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Theory of Mind for Children with Autism Part 2: Clinical Application

presented by Tiffany Hutchins, Ph.D. and Patricia A. Prelock, Ph.D., CCC-SLP, BCS-CL

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Disclosure Statement:

Financial: Tiffany Hutchins & Patricia A. Prelock receive compensation from MedBridge for this course. There is no financial interest beyond the production of this course.

Non-Financial: Tiffany Hutchins & Patricia A. Prelock have no competing non-financial interests or relationships with regard to the content presented in this course.

Satisfactory completion requirements: All disciplines must complete learning assessments to be awarded credit, no minimum score required unless otherwise specified within the course.

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This is Part Two of a two part series on the Theory of Mind Assessment for Children. Please watch Part One before watching this course. Theory of mind is often considered one of the core areas of deficit for children with autism spectrum disorders (ASD). We do have, however, content valid tools that help us understand areas of relative strength and challenge for children with ASD across the many dimensions of theory of mind? This course describes theory of mind and its implications for children with ASD, highlights the challenges in current assessment approaches and offers an innovative approach to theory of mind assessment that is both content valid and easy to use. Further, the presenters link assessment to intervention, demonstrating a profile approach to understanding theory of mind in individual children with ASD. Case examples are presented that link assessment to intervention targets.

Meet Your Instructors

Tiffany Hutchins, Ph.D.

Tiffany L. Hutchins is an associate professor in the Department of Communication Sciences and Disorders at the University of Vermont. She earned an interdisciplinary Ph.D. in cognitive neuroscience in experimental psychology and communication sciences and disorders at the University of South Florida in 2002. Dr. Hutchins' research focuses on social cognition in typical and atypical…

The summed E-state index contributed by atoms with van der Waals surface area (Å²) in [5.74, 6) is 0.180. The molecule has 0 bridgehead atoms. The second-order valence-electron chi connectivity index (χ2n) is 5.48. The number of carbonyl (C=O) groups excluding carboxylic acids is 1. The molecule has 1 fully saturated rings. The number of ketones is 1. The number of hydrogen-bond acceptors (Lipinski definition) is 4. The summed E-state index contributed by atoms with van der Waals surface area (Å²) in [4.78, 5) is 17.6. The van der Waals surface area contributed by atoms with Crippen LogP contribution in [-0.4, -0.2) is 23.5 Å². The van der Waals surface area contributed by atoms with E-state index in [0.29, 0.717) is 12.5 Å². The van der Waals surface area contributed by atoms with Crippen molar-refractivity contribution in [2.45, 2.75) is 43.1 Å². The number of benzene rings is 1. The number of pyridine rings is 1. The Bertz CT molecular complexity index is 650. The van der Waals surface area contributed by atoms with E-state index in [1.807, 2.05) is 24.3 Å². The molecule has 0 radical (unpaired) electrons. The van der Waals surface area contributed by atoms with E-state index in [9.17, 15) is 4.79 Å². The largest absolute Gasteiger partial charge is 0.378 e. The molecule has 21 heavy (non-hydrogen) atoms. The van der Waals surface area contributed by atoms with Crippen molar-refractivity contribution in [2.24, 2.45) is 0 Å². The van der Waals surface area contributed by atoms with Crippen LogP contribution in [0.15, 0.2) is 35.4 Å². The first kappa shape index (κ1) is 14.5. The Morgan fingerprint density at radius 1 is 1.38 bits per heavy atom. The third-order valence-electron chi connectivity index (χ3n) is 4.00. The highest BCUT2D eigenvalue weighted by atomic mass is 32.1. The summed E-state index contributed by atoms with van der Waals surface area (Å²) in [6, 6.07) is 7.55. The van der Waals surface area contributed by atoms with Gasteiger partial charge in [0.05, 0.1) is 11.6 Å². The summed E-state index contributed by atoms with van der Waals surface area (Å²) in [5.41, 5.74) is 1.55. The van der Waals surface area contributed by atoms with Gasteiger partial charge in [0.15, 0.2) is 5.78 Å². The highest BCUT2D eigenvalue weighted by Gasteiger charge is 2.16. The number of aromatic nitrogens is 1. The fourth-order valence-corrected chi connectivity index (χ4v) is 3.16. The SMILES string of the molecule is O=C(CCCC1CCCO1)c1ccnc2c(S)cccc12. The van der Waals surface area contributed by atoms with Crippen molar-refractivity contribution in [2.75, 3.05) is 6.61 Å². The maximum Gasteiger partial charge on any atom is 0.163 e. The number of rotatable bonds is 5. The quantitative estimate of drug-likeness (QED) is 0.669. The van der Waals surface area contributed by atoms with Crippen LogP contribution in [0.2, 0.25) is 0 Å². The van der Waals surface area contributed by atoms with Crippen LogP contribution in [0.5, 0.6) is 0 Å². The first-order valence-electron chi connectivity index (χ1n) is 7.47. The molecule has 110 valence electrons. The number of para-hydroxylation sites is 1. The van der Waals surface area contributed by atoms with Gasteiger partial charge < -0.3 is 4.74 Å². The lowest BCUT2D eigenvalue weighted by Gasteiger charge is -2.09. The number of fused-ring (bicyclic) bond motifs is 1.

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Patricia A. Prelock, Ph.D., CCC-SLP, BCS-CL

Patricia Prelock, Ph.D.,CCC-SLP, BCS-CL, is Dean of the College of Nursing and Health Sciences, Professor of Communication Sciences & Disorders, and Professor of Pediatrics in the College of Medicine at the University of Vermont. Dr. Prelock coordinates parent training programs designed for caregivers of children with autism spectrum disorders and has been awarded more than…

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Chapters & Learning Objectives

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1. Theory of Mind Inventory-2 Clinical Application-Building a ToM Profile

The ToMI-2 can be used to identify specific challenge areas that can be targeted for intervention but identifying challenge areas is only the first step in treatment target selection. A critical second step is to determine treatment targets that are also developmentally appropriate. The ToMI-2 is a developmentally-sequenced broadband measure of ToM, and it generates an analysis for each individual that is rooted in an empirically-driven understanding of ToM development. In this section of the presentation, a specific case study will be used to walk through the interpretation of the ToMI-2, demonstrating the child’s profile of relative strengths and challenges and identifying appropriate treatment targets.

2. Theory of Mind Inventory-2 Clinical Application-Four Case Examples

Using our descriptive-developmental approach to assessment and intervention, case examples will be presented for four children (ages 6, 10, 13, & 17) with ASD with varying ToM abilities to demonstrate the process for building profiles of relative strengths and challenges. The individual reports for each child will be reviewed to demonstrate the process for identifying possible areas of intervention. Using a descriptive-developmental approach, the ToMI-2 can support a clinician’s understanding of ToM progression and identification of treatment priorities to facilitate immediate and long-term goal setting.

3. Theory of Mind Inventory-2: Parent Interview-Establishing Priorities for Intervention

In this part of the presentation, we will be interviewing a father of a 6-year-old boy with ASD who completed the ToMI-2. We will use a parent questionnaire we developed to examine possible targets for intervention and walk through the questionnaire with the father to help determine the priorities for intervention.

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